What kind of research, if any, did you do to keep the story accurate?
I read the Bible and I search for biblical studies and interpretations.
Is there a pivotal moment in the story that you feel best defines your characters?
Yes, there is a pivotal moment in the story that defines not only the characters but also mankind (in my own interpretation). A con man – Professor Kacimba – is going to recognize Jesus, while the others don’t. A swindler sees the son of God when he tried to read his hand, but the rest of people, including this modern Magdalene, only see a normal man. This is supposed to be funny and sad at the same time.
What is the next book that you are working on and when will it be published?
I am writing a novel about Communism, Perestroika and the fall of the Berlin wall. The Staline or Lenine ghost could be one of the characters. I hope to be published in the next year.
Jesus returns to earth and meets activist Magdalene who is fighting for a better world. He find an extremist ecological group, which is plotting to destroy a maize plantation it believes to be genetically modified. Then, he observes the rise up against a tourist development that is to be built in a forest reserve. Finally, he witnesses an armed conflict between blacks and gypsies. However, although he limits himself to accompanying Magdalene attempting only to pacify those on bad terms, even then Jesus is unable to escape the fury of mankind. And only a conman will recognize him. Using humor, Jesus and Magdalene broaches recent phenomena of social and political conflict.
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Subtitled “a dark journey into the Light”, “50 Shades of Truth” is the story of one man’s journey through and out of the world of BDSM. Josef takes the reader through the incidents in his childhood that he feels precipitated his interest in the world of bondage and discipline and uses encounters from his 60 year journey to explain his path and the mental and emotional consequences that he is still working through.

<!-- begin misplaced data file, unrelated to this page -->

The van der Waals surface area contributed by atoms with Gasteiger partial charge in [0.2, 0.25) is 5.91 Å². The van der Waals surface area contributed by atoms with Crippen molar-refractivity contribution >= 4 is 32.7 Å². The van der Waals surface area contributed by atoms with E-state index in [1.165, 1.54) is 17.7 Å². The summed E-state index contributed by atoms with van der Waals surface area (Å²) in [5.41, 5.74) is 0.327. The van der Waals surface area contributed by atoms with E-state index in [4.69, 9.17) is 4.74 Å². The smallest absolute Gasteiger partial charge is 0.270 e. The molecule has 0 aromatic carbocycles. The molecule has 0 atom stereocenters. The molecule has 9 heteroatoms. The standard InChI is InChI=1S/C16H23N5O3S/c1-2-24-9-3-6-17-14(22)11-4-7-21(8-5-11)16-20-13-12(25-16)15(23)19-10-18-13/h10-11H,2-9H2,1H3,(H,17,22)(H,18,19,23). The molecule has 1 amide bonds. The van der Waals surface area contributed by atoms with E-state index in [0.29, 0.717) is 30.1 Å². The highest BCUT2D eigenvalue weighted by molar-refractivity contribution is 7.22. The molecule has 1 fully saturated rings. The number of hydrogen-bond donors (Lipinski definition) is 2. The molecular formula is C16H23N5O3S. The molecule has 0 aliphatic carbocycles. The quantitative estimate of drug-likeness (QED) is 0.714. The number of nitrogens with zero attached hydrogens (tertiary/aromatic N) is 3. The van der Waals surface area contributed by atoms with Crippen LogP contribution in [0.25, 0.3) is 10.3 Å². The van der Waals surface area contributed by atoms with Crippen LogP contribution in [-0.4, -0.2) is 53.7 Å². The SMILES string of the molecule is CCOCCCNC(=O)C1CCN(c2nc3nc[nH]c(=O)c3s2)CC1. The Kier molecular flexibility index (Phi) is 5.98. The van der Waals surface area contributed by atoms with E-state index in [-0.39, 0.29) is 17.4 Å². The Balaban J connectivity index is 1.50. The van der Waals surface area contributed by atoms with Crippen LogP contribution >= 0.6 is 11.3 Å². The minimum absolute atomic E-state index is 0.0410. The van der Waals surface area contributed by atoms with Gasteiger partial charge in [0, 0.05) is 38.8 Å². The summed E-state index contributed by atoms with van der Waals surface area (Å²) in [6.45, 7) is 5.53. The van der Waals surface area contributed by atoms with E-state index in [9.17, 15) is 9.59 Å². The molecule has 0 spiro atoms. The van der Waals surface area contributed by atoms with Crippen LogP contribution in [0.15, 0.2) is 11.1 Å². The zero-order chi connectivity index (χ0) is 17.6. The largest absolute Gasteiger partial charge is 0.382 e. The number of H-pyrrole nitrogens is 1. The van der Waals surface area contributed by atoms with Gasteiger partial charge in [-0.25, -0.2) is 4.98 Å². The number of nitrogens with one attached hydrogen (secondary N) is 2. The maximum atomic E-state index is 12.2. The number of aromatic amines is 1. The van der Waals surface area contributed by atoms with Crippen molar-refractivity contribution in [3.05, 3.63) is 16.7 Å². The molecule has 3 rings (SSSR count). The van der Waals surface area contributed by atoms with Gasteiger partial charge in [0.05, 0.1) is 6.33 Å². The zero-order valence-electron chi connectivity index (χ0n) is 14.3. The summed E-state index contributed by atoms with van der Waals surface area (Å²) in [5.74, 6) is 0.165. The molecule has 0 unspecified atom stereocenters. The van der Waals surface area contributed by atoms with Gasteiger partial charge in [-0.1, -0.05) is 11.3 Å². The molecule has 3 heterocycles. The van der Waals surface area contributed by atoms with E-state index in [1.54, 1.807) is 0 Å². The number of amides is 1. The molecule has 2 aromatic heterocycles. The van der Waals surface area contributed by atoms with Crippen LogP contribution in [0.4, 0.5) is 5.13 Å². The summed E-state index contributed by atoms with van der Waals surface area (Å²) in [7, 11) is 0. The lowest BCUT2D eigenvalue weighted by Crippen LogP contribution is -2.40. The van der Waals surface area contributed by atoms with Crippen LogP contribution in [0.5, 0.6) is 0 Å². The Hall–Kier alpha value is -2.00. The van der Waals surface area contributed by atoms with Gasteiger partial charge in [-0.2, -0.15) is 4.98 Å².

Josef describes for the reader the life of lies and deceit that he was forced to live because of his participation in bondage. He details his encounters with transvestites, mistresses and gay men, and takes you through his thought processes during these encounters and afterward. The depth of his guilt and shame over these encounters is evident but also evident is the complete control that his urges for this type of behavior exhibited over him.
The writing in this book is top-notch. The writer’s style is clear and approachable and made the book easy to read. This book would, however, not be suitable for younger readers due to the language and the explicit descriptions of sexual scenes. Josef’s urges, as described here, feel like an addiction and as with most addictions he makes many attempts to change before finally being able to succeed with the help of a therapist. The struggle the author felt as he watched his urges destroy two marriages and several other relationships is palpable.
Josef also goes into great detail about how he views the role of the Catholic Church, where he was raised, in developing his feelings of guilt and shame about the activities which gave him such pleasure. He also goes into his views on how society’s attitudes toward sex make life more difficult for people like him. Josef points out to us the humanity of those people who are involved in the sex industry and presents them to us as people just wanting to have a life they can enjoy. Josef does not push the reader to want to participate in this world but he does push for it to be accepted by non-participants as a valid choice for an individual.
The obvious readers of this book are people who also engage in the world of bondage and enjoy reading about it. But I think this book could also be a good choice for people who would like a greater understanding of something they are not already familiar with and also for those who enjoy stories about people who struggle but find their victory in the end. Josef exposes some very ugly truths in his book and he bares his soul to his readers. I believe there are some who will take courage from this story and be able to apply that to their own lives. I tip my hat to Josef for being willing to share his story with the world and allowing his readers to make up their own minds about whether they are willing to change their viewpoints after reading it.